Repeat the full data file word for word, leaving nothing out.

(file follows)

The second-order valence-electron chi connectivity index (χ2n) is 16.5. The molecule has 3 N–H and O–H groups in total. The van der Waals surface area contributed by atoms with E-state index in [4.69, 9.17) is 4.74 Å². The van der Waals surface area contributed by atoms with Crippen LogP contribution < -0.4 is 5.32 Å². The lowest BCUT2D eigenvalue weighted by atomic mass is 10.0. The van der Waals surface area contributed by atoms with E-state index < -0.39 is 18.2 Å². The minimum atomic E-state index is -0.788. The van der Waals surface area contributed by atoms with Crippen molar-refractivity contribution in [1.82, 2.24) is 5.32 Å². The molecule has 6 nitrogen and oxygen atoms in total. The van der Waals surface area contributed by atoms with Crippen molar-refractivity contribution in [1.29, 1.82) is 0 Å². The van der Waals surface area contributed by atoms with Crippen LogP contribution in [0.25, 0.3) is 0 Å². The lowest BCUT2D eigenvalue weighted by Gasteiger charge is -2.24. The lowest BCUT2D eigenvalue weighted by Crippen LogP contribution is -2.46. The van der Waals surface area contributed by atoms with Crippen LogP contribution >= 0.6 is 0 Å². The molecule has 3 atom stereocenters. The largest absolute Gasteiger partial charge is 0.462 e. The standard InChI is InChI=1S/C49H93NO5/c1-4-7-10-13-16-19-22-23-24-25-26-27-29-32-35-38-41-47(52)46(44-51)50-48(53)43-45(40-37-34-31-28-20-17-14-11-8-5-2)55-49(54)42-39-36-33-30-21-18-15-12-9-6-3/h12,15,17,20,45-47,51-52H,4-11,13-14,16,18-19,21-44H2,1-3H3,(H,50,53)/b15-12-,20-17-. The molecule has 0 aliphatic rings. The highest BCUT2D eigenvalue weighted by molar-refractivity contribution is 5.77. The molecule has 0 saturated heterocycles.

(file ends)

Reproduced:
The second-order valence-electron chi connectivity index (χ2n) is 16.5. The molecule has 3 N–H and O–H groups in total. The van der Waals surface area contributed by atoms with E-state index in [4.69, 9.17) is 4.74 Å². The van der Waals surface area contributed by atoms with Crippen LogP contribution < -0.4 is 5.32 Å². The lowest BCUT2D eigenvalue weighted by atomic mass is 10.0. The van der Waals surface area contributed by atoms with E-state index < -0.39 is 18.2 Å². The minimum atomic E-state index is -0.788. The van der Waals surface area contributed by atoms with Crippen molar-refractivity contribution in [1.82, 2.24) is 5.32 Å². The molecule has 6 nitrogen and oxygen atoms in total. The van der Waals surface area contributed by atoms with Crippen molar-refractivity contribution in [1.29, 1.82) is 0 Å². The van der Waals surface area contributed by atoms with Crippen LogP contribution in [0.25, 0.3) is 0 Å². The lowest BCUT2D eigenvalue weighted by Gasteiger charge is -2.24. The lowest BCUT2D eigenvalue weighted by Crippen LogP contribution is -2.46. The van der Waals surface area contributed by atoms with Crippen LogP contribution >= 0.6 is 0 Å². The molecule has 3 atom stereocenters. The largest absolute Gasteiger partial charge is 0.462 e. The standard InChI is InChI=1S/C49H93NO5/c1-4-7-10-13-16-19-22-23-24-25-26-27-29-32-35-38-41-47(52)46(44-51)50-48(53)43-45(40-37-34-31-28-20-17-14-11-8-5-2)55-49(54)42-39-36-33-30-21-18-15-12-9-6-3/h12,15,17,20,45-47,51-52H,4-11,13-14,16,18-19,21-44H2,1-3H3,(H,50,53)/b15-12-,20-17-. The molecule has 0 aliphatic rings. The highest BCUT2D eigenvalue weighted by molar-refractivity contribution is 5.77. The molecule has 0 saturated heterocycles.